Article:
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Cellular frequencies

Cellular frequencies are the sets of frequency ranges within the ultra high frequency band that have been assigned for cellular-compatible mobile devices, such as mobile phones, to connect to cellular networks.[1] Most mobile networks worldwide use portions of the radio frequency spectrum, allocated to the mobile service, for the transmission and reception of their signals. The particular bands may also be shared with other radiocommunication services, e.g. broadcasting service, and fixed service operation.


Radio frequencies used for cellular networks differ in ITU Regions (Americas, Europe, Africa and Asia). The first commercial standard for mobile connection in the United States was AMPS, which was in the 800 MHz frequency band. In Nordic countries of Europe, the first widespread automatic mobile network was based on the NMT-450 standard, which was in the 450 MHz band. As mobile phones became more popular and affordable, mobile providers encountered a problem because they couldn't provide service to the increasing number of customers. They had to develop their existing networks and eventually introduce new standards, often based on other frequencies. Some European countries (and Japan) adopted TACS operating in 900 MHz. The GSM standard, which appeared in Europe to replace NMT-450 and other standards, initially used the 900 MHz band too. As demand grew, carriers acquired licenses in the 1,800 MHz band. (Generally speaking, lower frequencies allow carriers to provide coverage over a larger area, while higher frequencies allow carriers to provide service to more customers in a smaller area.)

In the U.S., the analog AMPS standard that used the cellular band (800 MHz) was replaced by a number of digital systems. Initially, systems based upon the AMPS mobile phone model were popular, including IS-95 (often known as "CDMA", the air interface technology it uses) and IS-136 (often known as D-AMPS, Digital AMPS, or "TDMA", the air interface technology it uses). Eventually, IS-136 on these frequencies was replaced by most operators with GSM. GSM had already been running for some time on US PCS (1,900 MHz) frequencies.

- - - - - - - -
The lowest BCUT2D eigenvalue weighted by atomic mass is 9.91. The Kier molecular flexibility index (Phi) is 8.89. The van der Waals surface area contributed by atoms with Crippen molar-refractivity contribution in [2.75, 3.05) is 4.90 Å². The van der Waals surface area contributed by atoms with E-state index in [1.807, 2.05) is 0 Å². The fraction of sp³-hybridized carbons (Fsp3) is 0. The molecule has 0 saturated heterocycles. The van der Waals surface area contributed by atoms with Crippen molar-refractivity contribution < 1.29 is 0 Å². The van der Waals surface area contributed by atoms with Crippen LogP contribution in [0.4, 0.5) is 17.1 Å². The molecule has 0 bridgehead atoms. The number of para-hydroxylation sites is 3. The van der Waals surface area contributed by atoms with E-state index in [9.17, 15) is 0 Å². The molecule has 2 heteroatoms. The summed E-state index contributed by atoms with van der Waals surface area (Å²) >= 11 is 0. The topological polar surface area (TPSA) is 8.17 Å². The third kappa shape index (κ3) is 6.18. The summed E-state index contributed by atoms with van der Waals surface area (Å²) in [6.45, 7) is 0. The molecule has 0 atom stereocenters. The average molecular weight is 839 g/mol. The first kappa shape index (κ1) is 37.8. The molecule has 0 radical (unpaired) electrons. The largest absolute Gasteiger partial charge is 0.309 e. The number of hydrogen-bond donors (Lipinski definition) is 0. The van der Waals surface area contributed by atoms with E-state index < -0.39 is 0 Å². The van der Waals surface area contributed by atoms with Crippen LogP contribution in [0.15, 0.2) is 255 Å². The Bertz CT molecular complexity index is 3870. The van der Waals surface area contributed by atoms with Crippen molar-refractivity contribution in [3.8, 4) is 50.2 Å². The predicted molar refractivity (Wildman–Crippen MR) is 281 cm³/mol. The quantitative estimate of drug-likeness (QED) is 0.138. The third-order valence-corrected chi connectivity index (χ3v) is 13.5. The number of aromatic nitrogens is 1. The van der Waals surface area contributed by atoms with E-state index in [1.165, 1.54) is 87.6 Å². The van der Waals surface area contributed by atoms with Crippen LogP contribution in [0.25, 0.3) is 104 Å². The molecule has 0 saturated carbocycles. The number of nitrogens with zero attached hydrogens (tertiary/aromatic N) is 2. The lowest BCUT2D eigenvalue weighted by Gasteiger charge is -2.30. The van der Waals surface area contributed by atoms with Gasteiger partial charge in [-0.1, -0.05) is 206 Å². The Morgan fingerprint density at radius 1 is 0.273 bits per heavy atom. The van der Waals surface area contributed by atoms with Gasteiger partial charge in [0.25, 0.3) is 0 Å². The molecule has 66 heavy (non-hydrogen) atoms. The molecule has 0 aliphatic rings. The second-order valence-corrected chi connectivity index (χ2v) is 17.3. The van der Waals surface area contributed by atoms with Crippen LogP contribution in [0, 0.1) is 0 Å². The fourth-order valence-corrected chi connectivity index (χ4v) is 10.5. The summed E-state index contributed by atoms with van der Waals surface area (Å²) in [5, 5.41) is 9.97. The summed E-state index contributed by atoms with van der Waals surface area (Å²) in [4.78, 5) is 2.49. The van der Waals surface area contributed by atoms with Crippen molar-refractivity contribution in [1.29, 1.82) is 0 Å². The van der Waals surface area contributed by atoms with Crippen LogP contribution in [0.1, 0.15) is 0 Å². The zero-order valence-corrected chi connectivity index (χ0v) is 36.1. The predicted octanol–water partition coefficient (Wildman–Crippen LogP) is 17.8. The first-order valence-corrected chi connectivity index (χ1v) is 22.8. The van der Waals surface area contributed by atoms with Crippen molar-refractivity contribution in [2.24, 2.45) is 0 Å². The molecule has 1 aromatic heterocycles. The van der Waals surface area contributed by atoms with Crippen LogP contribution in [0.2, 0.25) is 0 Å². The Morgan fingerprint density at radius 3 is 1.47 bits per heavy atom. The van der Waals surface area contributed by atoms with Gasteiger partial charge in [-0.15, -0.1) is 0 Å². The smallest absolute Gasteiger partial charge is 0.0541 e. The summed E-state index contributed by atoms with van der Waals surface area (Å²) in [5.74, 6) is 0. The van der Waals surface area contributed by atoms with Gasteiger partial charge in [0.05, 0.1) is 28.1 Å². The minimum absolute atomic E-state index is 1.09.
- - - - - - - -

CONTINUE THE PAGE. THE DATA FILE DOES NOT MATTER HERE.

And, some NMT-450 analog networks have been replaced with digital networks using the same frequency. In Russia and some other countries, local carriers received licenses for 450 MHz frequency to provide CDMA mobile coverage area.

Many GSM phones support three bands (900/1,800/1,900 MHz or 850/1,800/1,900 MHz) or four bands (850/900/1,800/1,900 MHz), and are usually referred to as tri-band and quad-band phones, or world phones; with such a phone one can travel internationally and use the same handset. This portability is not as extensive with IS-95 phones, however, as IS-95 networks do not exist in most of Europe.

Mobile networks based on different standards may use the same frequency range; for example, AMPS, D-AMPS, N-AMPS and IS-95 all use the 800 MHz frequency band. Moreover, one can find both AMPS and IS-95 networks in use on the same frequency in the same area that do not interfere with each other. This is achieved by the use of different channels to carry data. The actual frequency used by a particular phone can vary from place to place, depending on the settings of the carrier's base station.

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  1. ^ Guowang Miao, Jens Zander, Ki Won Sung, and Ben Slimane, Fundamentals of Mobile Data Networks, Cambridge University Press, ISBN 1107143217, 2016.